DMMs have a higher input impedance than analog multimeters, which is a useful property to have when it comes to measuring voltage accurately. Most analog multimeters have a low input impedance, which can affect the operation of a circuit and in turn create an inaccurate reading. This is because analog multimeters need to draw a current from the circuit to move the needle on the dial.

In terms of reliability, DMMs are superior as well. With less moving parts, there is less that is likely to break when the multimeter is exposed to vibrations and/or shock.

So Which is Best, an Analog or a Digital Multimeter?

With all the benefits listed above, you can probably see that digital multimeters are nearly always the preferred option. Unless you have specific needs that are only offered by analog multimeters, like a fast response time, a digital multimeter is the one you should go for.


An important aspect of a multimeter is its resolution. This is a measure of the device’s sensitivity. A multimeter with a high resolution can detect very small changes in voltage, amperage, and so on.

For DMMs, the resolution is indicated by the number of digits that the screen can display. Typical multimeters come with a 3.5 or 4.5 digit resolution, but high-precision ones can go up to 6.5 or even more digits.

You might wonder where the .5 digit comes from. This is the leading digit, which can often only be a 0 or a 1. Full digits, on the other hand, can display from 0 to 9. So the maximum value that a 4.5 digit multimeter can display would be 19999.

An alternate way of specifying the resolution of a DMM is in counts. For example, a 20000-count multimeter can display values from 0 to 19999, and is essentially the same as a 4.5 digit multimeter.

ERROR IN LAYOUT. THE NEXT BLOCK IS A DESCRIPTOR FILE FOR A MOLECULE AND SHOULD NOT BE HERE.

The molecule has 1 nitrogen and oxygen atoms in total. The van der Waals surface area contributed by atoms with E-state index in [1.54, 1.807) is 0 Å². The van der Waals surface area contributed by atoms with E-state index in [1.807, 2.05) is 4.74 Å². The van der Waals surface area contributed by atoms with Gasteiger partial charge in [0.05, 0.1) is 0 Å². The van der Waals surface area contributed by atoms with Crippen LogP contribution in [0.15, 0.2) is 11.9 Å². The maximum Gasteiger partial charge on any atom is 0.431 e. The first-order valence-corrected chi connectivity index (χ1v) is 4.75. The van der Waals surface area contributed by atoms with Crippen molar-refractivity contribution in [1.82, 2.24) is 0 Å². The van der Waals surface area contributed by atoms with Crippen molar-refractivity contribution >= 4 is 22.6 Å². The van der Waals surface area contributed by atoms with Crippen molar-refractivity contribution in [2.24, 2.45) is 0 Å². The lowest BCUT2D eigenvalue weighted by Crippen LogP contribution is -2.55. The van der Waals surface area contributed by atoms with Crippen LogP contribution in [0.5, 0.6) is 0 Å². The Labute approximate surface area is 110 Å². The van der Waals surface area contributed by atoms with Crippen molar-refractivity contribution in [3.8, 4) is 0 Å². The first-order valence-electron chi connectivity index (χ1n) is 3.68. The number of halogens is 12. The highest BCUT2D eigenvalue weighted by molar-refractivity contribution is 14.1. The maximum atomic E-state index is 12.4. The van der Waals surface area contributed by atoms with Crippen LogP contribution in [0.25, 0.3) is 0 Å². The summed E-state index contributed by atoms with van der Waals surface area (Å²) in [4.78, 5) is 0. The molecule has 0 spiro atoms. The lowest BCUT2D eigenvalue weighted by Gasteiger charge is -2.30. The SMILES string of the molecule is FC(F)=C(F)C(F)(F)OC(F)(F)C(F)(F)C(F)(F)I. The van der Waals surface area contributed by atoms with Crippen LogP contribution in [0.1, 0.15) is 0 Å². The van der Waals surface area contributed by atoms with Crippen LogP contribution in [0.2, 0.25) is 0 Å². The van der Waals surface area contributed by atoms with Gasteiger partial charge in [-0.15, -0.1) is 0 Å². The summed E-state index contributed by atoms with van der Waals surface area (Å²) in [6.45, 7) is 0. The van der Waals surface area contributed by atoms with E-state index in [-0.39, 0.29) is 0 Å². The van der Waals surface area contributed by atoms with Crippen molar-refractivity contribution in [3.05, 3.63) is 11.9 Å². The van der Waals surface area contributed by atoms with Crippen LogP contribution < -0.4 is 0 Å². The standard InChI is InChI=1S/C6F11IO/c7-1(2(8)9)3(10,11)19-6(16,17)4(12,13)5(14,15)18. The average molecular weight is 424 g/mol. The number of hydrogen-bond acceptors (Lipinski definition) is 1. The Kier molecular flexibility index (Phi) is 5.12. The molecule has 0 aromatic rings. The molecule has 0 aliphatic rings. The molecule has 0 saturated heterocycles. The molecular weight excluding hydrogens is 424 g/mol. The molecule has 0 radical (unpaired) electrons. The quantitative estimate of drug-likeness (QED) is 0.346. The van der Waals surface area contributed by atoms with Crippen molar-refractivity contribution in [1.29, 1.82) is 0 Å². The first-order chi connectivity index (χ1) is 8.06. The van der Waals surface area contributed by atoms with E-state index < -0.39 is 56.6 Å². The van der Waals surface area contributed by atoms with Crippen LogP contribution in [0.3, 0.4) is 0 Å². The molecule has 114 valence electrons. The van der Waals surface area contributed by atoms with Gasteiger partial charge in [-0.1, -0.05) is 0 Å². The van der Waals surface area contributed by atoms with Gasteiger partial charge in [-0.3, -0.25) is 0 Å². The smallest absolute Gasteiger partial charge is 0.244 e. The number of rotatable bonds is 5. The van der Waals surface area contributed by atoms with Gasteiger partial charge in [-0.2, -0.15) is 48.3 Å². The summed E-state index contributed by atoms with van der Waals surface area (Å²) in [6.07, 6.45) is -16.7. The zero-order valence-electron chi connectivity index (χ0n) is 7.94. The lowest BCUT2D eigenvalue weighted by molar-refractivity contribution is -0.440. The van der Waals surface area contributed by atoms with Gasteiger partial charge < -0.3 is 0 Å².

The resolution of analog multimeters is a bit more complicated. It is dependent on the width of the needle, the accuracy of the dial scale and zero calibration, amongst others.

If you are looking for a multimeter for home use and home repair, you won’t need a high resolution. A device with 3.5 digit resolution will be sufficient.


No matter how much you spend, you won’t get a multimeter that gives you perfect readings. Even the best multimeter has some amount of error in its measurements. The accuracy of a multimeter refers to its largest allowed error.

Accuracy is expressed with the ‘±’ symbol, followed by a percentage. For example, if you use a multimeter with a ±1% accuracy to measure 10 V, it can give you a reading from 9.9 V to 10.1 V.

Sometimes, the accuracy has a number of digits, or counts, included. For example, reading 10 V with an accuracy of ±(1%+1) can give you a reading from 9.8 V to 10.2 V.

For your typical home use, like checking if certain wires are live, or making sure that AC voltage from the wall falls in the right range, you won’t need a high accuracy. But if you need to calibrate sensitive equipment, like that of a car or industrial machinery, you need a digital multimeter with a higher accuracy.

True-RMS vs Average-Responding

Not all multimeters measure alternating current (AC) or AC voltage the same way. Some models use true-RMS, whereas others are average-responding. These two methods can give different results depending on what type of waveform is being measured, so it is important to keep their difference in mind.

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Sinusoidal (sine) waves: Pure waves with symmetrical transitions between peaks and valleys.
Non-sinusoidal waves: Waves with distorted, irregular patterns. For example: squares, triangles, sawtooth, and any other ragged or angular waves.

True-RMS multimeters use the root mean square of any AC waveform to calculate its equivalent direct current (DC) value. This gives you the DC equivalent of any AC wave shape.

Average-responding multimeters use averaging formulas. Averaging formulas are accurate when it comes to measuring pure sinusoidal waves, but when it comes to non-sinusoidal waves, they can introduce significant errors.

True-RMS multimeters are the preferred option, because they accurately measure both sinusoidal and non-sinusoidal AC waveforms.